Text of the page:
Robert Galbraith’s Mysteries

A few years ago, great brouhaha ensued when mystery writer Robert Galbraith was “outed” as none other than JK Rowling by the best friend of a wife of one of Rowling’s solicitors. Considering the massive fallout for the solicitor over this, I am assuming that best friend is no longer welcomed in his home. I know she wouldn’t be in mine.

Anyway, I largely forgot about it. I read mysteries, but they aren’t my genre de jour so they don’t stick to my frontal lobes the way other books in other genres might. It’s surprising, because I am quite the Rowling enthusiast. Not only am I a Potterhead, I read Rowling’s Casual Vacancy and it was a hella good book that displayed to the whole world that JK Rowling was our generation’s Charles Dickens. There are people who are not fans of Rowling’s work, but those people are wrong. Bless their hearts.

Not long ago I was reminded of the Galbraith/Rowling nom de plume and this time I remembered to buy the books. Boy howdy, am I glad I did.

The mysteries are, not to put to fine a point on it, excellent. The red herrings have red herring’s, but she never “cheats” and by leaving out information or crucial data. It’s like the Harry Potter series – sure, it’s obvious in hindsight where the plot had to go but at the time you weren’t sure what she’d do next. More importantly, the books are honest-to-goodness gritty, hard-boiled detective fiction and the characters are 3-dimensional rather than one-note props for the whodunit.

Then there is the elegance and depth of the writing. Rowling can phrase things in such a way that it paints vivid pictures in the readers mind, and imbues the reader with the “feel” of atmosphere the story takes place it. Let me give you some examples of this. The first  two are from The Cuckoo’s Calling:

“The cameras looked like malevolent shoeboxes atop their pole, each with a single blank, black eye.”

“The silence had the slack quality that speaks only of the indifference of uninhabited rooms, and his footsteps sounded alien and overloud as he made his way down the hall.”

The next two are from The Silkworm:

“The old houses sat in a distinctive row, dark redbrick relics of a more confident and imaginative time …”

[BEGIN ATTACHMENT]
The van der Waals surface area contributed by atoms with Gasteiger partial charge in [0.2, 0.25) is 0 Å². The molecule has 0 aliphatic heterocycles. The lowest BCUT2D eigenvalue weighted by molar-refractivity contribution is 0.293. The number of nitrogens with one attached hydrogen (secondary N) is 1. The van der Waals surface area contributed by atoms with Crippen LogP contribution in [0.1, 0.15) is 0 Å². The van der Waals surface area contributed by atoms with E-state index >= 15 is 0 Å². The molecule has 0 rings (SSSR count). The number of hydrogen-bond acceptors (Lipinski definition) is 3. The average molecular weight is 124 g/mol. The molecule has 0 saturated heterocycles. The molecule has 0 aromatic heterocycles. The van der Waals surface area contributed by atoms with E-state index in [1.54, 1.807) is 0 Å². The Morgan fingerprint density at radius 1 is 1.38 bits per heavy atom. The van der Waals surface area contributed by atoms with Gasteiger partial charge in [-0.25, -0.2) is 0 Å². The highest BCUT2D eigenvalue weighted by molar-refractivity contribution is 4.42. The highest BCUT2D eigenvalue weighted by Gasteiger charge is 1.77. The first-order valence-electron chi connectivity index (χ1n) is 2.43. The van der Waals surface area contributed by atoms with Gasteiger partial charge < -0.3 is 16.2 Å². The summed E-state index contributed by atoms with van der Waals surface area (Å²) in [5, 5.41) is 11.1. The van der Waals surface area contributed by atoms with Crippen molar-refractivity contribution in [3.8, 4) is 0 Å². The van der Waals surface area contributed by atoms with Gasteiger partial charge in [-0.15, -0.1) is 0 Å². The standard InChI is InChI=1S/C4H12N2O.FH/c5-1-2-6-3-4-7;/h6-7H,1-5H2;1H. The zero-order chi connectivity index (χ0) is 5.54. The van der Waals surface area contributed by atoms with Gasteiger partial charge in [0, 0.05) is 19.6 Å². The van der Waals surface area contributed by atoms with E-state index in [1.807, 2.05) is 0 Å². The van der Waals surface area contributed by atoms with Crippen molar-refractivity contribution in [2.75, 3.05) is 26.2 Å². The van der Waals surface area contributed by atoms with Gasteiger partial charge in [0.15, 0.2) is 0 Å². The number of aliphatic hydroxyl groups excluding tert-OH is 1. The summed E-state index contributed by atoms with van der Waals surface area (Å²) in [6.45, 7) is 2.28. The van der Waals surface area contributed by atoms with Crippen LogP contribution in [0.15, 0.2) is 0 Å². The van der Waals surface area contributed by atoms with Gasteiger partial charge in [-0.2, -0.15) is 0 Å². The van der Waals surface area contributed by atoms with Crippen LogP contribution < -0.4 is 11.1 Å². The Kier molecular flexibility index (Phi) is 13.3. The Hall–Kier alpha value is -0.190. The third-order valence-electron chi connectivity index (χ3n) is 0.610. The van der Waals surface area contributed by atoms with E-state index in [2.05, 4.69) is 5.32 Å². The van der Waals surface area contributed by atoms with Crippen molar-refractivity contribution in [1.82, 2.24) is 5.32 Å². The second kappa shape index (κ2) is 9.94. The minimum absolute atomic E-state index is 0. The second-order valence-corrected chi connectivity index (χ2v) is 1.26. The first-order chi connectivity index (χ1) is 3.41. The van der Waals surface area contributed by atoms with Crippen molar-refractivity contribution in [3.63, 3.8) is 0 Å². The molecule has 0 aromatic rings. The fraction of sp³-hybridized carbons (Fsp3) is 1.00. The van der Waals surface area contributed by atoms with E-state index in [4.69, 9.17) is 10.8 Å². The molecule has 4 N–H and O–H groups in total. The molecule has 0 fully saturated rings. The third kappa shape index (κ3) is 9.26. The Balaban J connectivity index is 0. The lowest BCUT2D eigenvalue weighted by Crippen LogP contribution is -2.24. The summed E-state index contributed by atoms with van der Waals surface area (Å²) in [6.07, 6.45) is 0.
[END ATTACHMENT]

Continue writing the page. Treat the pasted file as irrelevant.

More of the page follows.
“Robin followed the sat nav’s instructions past quiet country houses topped with thick layers of glittering white, over a neat little bridge spanning a river the color of flint and past a sixteenth-century church of surprising grandeur to the far side of the town …”

I also particularly liked the way she described one character in The Silkworm, a publisher named Daniel Chard. For those who are familiar with autism, it was clear that Chard had autism, but Rowling never explictily stated it – never hit the reader over the head with it. The detective, Cormoran Strike (that is an awesome name for a noir detective, by the way), wasn’t familiar with autism enough to give Chard and armchair diagnosis and thus the reader was left to either figure it out or assume the guy was just a shy, socially-awkward dude who made eye-contact wrong.

After I read the books, I also understand why Rowling wanted the freedom of writing under a pseudonym. Some of her characters’ observations are cutting and this way she didn’t have to worry anyone she knew in person would see themselves in book when they weren’t and get their feelings hurt.  For instance, there is this horrible but ingenious writer in The Silkworm who says, “But writers are a savage breed, Mr. Strike. If you want a lifelong friendship and selfish camaraderie, join the army and learn to kill. If you want a lifetime of temporary alliances with peers who will glory in your every failure, write novels.” Harsh, no?

In sum, these were excellent books and I recommend them without reservation to anyone who like the mystery genre even a single iota.

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